House Boat Street
    I completed a lovely two hour walk by popping into Swan's for a beer and shepherd's pie. This was a popular place, full of original artwork on display, and live music. Tonight it was Bluegrass which I am partial to. As the band played, it drifted between Bluegrass and Country music. However, the singer couldn't quite hit the top notes during the Country routines. I had a laugh with the two ladies who sat next to me; they couldn't stand the singing. One had noticed me say "Cheers" to the waitress, and she immediately asked me where I was from in England. She had lived in London for a while. The two departed for the Irish pub down the road to spare their ears.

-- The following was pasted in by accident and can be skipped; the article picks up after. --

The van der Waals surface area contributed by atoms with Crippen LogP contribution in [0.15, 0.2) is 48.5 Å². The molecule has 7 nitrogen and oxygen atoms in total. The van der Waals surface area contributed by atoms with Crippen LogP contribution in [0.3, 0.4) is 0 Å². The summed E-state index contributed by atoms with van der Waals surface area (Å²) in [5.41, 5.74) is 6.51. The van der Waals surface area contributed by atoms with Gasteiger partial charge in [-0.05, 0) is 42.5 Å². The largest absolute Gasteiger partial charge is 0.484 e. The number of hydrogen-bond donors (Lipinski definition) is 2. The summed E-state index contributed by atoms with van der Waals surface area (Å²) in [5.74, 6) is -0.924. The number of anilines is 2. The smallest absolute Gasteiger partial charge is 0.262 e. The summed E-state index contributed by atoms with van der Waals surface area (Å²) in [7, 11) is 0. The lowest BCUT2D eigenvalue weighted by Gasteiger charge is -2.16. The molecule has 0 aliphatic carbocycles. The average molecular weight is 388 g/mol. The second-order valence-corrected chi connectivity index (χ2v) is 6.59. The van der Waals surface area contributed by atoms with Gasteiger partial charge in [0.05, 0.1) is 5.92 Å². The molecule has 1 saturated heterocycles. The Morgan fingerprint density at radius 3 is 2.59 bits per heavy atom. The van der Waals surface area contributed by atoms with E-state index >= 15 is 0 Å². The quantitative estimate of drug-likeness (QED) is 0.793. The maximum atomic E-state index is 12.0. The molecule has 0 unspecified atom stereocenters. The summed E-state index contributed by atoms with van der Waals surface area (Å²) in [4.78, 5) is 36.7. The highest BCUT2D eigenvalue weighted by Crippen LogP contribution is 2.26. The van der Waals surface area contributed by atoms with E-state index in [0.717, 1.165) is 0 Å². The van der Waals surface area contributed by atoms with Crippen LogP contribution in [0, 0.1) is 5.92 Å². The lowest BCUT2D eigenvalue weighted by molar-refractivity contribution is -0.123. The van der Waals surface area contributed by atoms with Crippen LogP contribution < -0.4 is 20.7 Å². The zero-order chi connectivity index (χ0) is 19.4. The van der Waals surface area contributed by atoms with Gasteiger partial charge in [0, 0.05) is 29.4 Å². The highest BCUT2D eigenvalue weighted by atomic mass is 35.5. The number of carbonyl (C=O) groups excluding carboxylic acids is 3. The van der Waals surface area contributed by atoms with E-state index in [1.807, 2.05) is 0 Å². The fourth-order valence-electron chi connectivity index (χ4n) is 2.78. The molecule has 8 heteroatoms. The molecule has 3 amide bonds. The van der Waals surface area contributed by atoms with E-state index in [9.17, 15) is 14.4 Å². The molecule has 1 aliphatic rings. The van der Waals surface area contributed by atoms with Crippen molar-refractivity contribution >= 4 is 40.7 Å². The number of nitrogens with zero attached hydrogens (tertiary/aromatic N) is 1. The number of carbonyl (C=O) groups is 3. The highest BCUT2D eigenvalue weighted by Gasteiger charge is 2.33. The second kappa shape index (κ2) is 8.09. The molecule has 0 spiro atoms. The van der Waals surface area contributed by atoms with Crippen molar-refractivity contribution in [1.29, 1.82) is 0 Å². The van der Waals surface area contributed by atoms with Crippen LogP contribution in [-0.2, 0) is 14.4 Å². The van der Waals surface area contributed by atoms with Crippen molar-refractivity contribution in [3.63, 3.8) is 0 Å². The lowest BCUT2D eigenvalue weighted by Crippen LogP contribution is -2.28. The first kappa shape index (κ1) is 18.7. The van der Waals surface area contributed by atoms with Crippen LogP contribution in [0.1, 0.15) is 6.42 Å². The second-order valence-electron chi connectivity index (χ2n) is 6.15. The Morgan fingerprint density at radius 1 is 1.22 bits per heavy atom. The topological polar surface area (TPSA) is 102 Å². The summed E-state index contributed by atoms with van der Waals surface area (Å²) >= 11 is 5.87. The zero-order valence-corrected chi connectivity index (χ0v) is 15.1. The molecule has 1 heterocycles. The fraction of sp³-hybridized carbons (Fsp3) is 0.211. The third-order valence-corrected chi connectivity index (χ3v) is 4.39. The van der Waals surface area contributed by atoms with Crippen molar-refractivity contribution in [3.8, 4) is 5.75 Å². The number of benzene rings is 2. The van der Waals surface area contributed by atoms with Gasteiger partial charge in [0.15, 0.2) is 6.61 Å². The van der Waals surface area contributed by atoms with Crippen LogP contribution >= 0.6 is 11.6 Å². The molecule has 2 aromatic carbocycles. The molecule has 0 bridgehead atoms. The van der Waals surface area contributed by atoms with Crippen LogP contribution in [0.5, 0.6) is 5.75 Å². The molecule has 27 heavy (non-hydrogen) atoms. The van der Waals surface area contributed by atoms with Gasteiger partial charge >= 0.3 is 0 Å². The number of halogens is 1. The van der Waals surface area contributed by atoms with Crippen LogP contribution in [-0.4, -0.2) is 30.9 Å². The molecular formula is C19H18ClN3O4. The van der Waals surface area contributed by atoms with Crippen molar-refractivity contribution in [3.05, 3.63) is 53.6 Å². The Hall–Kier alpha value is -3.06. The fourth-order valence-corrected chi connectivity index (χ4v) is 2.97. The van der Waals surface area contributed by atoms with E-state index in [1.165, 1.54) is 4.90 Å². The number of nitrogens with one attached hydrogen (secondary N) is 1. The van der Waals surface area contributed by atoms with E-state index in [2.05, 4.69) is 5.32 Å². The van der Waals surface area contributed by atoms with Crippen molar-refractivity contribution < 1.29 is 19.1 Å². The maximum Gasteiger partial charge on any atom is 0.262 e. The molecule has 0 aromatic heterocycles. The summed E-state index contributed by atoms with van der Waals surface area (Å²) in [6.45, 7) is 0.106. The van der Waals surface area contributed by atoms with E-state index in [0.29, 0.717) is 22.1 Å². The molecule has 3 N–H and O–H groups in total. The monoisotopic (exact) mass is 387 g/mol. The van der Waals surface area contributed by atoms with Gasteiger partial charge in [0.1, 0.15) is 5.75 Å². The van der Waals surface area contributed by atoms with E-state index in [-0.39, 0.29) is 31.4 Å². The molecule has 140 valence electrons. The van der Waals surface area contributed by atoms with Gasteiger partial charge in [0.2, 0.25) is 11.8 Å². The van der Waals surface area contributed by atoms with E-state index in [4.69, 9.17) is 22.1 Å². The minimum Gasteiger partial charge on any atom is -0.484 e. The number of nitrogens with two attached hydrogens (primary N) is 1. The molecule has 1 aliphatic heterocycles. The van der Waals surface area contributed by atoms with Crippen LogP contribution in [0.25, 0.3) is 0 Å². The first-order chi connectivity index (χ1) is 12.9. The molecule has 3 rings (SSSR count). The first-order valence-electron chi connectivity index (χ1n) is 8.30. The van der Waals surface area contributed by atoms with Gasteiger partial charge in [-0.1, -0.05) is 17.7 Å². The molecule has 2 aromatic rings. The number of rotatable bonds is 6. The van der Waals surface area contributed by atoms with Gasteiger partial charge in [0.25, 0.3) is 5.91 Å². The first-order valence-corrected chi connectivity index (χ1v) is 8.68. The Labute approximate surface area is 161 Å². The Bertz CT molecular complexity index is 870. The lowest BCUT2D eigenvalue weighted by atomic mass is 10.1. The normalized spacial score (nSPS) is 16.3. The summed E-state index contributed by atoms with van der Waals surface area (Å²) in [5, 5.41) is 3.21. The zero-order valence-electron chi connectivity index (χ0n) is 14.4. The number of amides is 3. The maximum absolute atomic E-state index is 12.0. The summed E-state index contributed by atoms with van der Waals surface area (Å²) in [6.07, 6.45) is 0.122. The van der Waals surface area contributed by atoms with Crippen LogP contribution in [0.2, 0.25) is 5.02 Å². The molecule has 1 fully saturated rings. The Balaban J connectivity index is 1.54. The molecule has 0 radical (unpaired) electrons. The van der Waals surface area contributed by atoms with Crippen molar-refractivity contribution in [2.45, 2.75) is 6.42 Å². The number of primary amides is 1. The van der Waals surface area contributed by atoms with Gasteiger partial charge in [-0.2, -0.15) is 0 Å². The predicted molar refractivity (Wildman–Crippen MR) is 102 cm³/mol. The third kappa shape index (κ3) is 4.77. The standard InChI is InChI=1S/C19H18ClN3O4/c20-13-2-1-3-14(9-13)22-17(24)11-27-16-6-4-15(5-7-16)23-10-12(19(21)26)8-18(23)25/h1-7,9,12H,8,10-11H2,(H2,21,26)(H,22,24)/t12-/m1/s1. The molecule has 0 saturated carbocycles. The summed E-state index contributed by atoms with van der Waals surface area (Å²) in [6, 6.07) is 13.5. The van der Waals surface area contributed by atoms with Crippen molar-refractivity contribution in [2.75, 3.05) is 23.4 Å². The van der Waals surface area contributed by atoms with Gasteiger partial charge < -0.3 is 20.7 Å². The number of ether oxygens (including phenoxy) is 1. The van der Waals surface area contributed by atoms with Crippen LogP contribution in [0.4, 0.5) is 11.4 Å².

I reflected on Victoria and how quintessentially it represents England: the architecture, cuisine, shops, recent history, the dress code of the young, how the young congregated in the evenings. With cricket matches and crown-green bowling, you could be in Bournemouth. Down by the harbour, a clock was chiming on the hour, exactly mimicking Big Ben, and bagpipes could be heard playing. Everybody was friendly and spoke as they passed by. One thing I did observe, there was an acute shortage of "homeless people" and beggars here. I would have liked more time here, but sadly it was time to move on.
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Victoria Whistler

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Last updated 5.6.2010